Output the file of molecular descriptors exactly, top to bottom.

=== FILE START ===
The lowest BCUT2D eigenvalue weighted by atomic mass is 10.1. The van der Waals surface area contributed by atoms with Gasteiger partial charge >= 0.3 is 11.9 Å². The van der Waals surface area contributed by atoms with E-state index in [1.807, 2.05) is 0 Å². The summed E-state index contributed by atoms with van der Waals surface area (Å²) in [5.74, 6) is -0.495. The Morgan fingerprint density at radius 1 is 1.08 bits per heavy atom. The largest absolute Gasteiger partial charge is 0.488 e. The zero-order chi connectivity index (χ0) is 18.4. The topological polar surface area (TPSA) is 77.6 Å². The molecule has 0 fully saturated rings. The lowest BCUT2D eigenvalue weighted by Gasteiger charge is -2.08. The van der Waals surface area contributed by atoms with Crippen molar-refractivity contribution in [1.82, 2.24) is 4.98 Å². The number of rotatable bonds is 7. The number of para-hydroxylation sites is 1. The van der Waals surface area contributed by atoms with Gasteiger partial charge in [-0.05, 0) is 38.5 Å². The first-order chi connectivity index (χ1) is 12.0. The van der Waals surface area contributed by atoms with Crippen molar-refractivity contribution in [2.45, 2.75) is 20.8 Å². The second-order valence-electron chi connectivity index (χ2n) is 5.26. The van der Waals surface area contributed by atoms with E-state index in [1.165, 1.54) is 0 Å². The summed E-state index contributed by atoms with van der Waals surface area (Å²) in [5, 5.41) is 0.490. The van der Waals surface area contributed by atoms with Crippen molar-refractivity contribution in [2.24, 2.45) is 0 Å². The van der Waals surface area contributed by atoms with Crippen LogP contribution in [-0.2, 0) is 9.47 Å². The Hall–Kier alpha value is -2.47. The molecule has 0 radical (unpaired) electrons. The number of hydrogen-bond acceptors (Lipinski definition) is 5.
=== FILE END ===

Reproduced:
The lowest BCUT2D eigenvalue weighted by atomic mass is 10.1. The van der Waals surface area contributed by atoms with Gasteiger partial charge >= 0.3 is 11.9 Å². The van der Waals surface area contributed by atoms with E-state index in [1.807, 2.05) is 0 Å². The summed E-state index contributed by atoms with van der Waals surface area (Å²) in [5.74, 6) is -0.495. The Morgan fingerprint density at radius 1 is 1.08 bits per heavy atom. The largest absolute Gasteiger partial charge is 0.488 e. The zero-order chi connectivity index (χ0) is 18.4. The topological polar surface area (TPSA) is 77.6 Å². The molecule has 0 fully saturated rings. The lowest BCUT2D eigenvalue weighted by Gasteiger charge is -2.08. The van der Waals surface area contributed by atoms with Crippen molar-refractivity contribution in [1.82, 2.24) is 4.98 Å². The number of rotatable bonds is 7. The number of para-hydroxylation sites is 1. The van der Waals surface area contributed by atoms with Gasteiger partial charge in [-0.05, 0) is 38.5 Å². The first-order chi connectivity index (χ1) is 12.0. The van der Waals surface area contributed by atoms with Crippen molar-refractivity contribution in [2.45, 2.75) is 20.8 Å². The second-order valence-electron chi connectivity index (χ2n) is 5.26. The van der Waals surface area contributed by atoms with E-state index in [1.165, 1.54) is 0 Å². The summed E-state index contributed by atoms with van der Waals surface area (Å²) in [5, 5.41) is 0.490. The van der Waals surface area contributed by atoms with Crippen molar-refractivity contribution in [2.24, 2.45) is 0 Å². The van der Waals surface area contributed by atoms with Crippen LogP contribution in [-0.2, 0) is 9.47 Å². The Hall–Kier alpha value is -2.47. The molecule has 0 radical (unpaired) electrons. The number of hydrogen-bond acceptors (Lipinski definition) is 5.